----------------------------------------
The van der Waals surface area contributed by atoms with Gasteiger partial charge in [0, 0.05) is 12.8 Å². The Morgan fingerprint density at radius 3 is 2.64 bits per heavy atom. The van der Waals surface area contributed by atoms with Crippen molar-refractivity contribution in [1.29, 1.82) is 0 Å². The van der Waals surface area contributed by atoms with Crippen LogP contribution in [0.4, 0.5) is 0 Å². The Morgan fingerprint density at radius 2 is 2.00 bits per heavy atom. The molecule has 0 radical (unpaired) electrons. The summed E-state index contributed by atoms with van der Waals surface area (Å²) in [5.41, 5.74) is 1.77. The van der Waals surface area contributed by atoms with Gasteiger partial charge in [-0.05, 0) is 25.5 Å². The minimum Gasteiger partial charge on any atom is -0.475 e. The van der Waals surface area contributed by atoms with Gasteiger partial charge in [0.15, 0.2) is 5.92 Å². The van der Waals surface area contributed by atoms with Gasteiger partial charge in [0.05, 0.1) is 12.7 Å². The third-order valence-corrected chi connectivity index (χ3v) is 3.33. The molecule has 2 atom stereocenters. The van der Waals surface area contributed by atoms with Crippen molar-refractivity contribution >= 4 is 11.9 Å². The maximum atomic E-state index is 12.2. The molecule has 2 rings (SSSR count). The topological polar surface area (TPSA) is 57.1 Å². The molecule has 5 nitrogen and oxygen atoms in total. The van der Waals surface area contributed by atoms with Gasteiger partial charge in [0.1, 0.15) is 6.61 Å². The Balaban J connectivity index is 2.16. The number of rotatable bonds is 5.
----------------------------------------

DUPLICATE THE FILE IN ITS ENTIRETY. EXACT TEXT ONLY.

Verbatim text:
The van der Waals surface area contributed by atoms with Gasteiger partial charge in [0, 0.05) is 12.8 Å². The Morgan fingerprint density at radius 3 is 2.64 bits per heavy atom. The van der Waals surface area contributed by atoms with Crippen molar-refractivity contribution in [1.29, 1.82) is 0 Å². The van der Waals surface area contributed by atoms with Crippen LogP contribution in [0.4, 0.5) is 0 Å². The Morgan fingerprint density at radius 2 is 2.00 bits per heavy atom. The molecule has 0 radical (unpaired) electrons. The summed E-state index contributed by atoms with van der Waals surface area (Å²) in [5.41, 5.74) is 1.77. The van der Waals surface area contributed by atoms with Gasteiger partial charge in [-0.05, 0) is 25.5 Å². The minimum Gasteiger partial charge on any atom is -0.475 e. The van der Waals surface area contributed by atoms with Gasteiger partial charge in [0.15, 0.2) is 5.92 Å². The van der Waals surface area contributed by atoms with Gasteiger partial charge in [0.05, 0.1) is 12.7 Å². The third-order valence-corrected chi connectivity index (χ3v) is 3.33. The molecule has 2 atom stereocenters. The van der Waals surface area contributed by atoms with Crippen molar-refractivity contribution >= 4 is 11.9 Å². The maximum atomic E-state index is 12.2. The molecule has 2 rings (SSSR count). The topological polar surface area (TPSA) is 57.1 Å². The molecule has 5 nitrogen and oxygen atoms in total. The van der Waals surface area contributed by atoms with Gasteiger partial charge in [0.1, 0.15) is 6.61 Å². The Balaban J connectivity index is 2.16. The number of rotatable bonds is 5.